Those words seemed to be impregnated with reasonableness and truth. In the meantime, the hour of noon had come, and a keen appetite was awakened in Eve, already aroused by the delicious fragrance of that fruit. With her desire now inclined towards touching and tasting the fruit, the fruit tempted her longing eye. Yet, pausing for a while, she pondered to herself thus:

      “Your qualities are no doubt great, best of fruits, though denied to man, and deserving of praise. Your taste, having been long forbidden, at the first trial gave eloquent speech to the dumb (animal, namely, snake) and taught his tongue, which had not been made for speech, to speak in your praise. Even He (God) who forbids us to taste you does not hide your great qualities and calls you the Tree of Knowledge, knowledge both of good and evil. God has forbidden its taste to us. But this prohibition is a greater recommendation of the fruit. It may be inferred that knowledge of good will come to us, which is lacking in us; for good, if not known, is surely not possessed, or, if it is attained, and still not known, would be as if not acquired at all. Plainly speaking, God forbids us to have knowledge, thus he forbids us to be good and wise. Such (unjust) prohibitions cannot be binding. But if the threat of death as a consequence (of eating the fruit) binds us, then what is the use of our inner freedom? God’s sentence is that the day we taste this beautiful fruit we shall die. But why has the serpent not died? He has eaten the fruit and yet lives; he has attained knowledge, speaks, uses the power of reasoning, and has the power of understanding, though he was without the rational faculty till then. Was death then invented for us alone? Or is this intellectual food (the forbidden fruit) denied to us and reserved for animals only? It seems that it is for beasts only; yet the one animal that has tasted it is not envious (of others who might eat) but joyfully offers to share the good that has happened to him through eating the fruit. He is above suspicion; he is friendly to man, far removed from deceit or cunning. What do I fear then? Rather, how can I know anything that should be feared so long as I am ignorant of good and evil? What can I know of God or death, law or penalty? The cure for all this, this divine fruit, grows here, beautiful to look at, inviting one to taste, and having the power to make us wise. What is to prevent me then from reaching out to the fruit and at once feeding both body and mind?”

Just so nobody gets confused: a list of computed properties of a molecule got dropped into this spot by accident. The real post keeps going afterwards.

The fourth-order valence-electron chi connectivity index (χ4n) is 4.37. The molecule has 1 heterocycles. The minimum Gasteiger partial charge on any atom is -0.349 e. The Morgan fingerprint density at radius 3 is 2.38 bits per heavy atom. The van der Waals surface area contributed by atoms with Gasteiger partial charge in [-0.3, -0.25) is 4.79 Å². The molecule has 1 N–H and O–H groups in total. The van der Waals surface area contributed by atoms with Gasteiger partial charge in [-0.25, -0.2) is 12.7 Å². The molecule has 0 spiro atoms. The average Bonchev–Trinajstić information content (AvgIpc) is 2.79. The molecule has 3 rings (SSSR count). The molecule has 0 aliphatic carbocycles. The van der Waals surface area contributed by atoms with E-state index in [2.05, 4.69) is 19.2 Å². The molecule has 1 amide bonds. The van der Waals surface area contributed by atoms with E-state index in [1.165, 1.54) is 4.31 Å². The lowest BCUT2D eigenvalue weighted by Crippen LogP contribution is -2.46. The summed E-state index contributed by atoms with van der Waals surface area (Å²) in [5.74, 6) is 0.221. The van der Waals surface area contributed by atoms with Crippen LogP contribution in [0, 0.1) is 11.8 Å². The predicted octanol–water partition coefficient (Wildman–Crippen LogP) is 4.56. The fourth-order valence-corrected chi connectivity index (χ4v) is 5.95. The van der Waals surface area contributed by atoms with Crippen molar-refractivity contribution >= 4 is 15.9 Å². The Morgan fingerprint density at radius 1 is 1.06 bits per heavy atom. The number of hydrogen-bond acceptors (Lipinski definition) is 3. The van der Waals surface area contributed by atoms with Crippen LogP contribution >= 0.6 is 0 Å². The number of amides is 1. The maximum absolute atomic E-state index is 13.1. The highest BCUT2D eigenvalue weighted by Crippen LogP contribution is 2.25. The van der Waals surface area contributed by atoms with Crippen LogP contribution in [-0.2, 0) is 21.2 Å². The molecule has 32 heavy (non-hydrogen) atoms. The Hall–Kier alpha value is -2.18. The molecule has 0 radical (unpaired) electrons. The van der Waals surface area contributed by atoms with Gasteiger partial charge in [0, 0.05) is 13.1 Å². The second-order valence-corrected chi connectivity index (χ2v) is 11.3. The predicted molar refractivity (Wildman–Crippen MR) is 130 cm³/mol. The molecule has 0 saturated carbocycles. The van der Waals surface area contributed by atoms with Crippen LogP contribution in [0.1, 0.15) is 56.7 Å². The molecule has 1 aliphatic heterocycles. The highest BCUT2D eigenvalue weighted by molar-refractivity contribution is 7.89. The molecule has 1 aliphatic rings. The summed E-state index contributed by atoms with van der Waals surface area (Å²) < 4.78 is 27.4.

So saying, Eve rashly put forward her hand to reach the fruit, at an evil moment, and plucked it and ate it. Earth felt wounded (at this sinful act) and Nature gave signs of woe, sighing through every object that all was lost. The guilty serpent crept back to the bushes; he might well do so, for Eve, wholly intent on enjoying the taste of the fruit, did not heed anything else. Till then eve had not tasted any fruit so delicious—it cannot be said whether it was really so or she imagined it to be so through her high expectations of gaining knowledge from it. Nor was the thought of attaining godhood absent from her thoughts. She ate the fruit greedily, without restraint, and did not realize that she was eating death. Fully satisfied at last, and stimulated as if she had taken wine, many and gay, she said to herself pleasantly: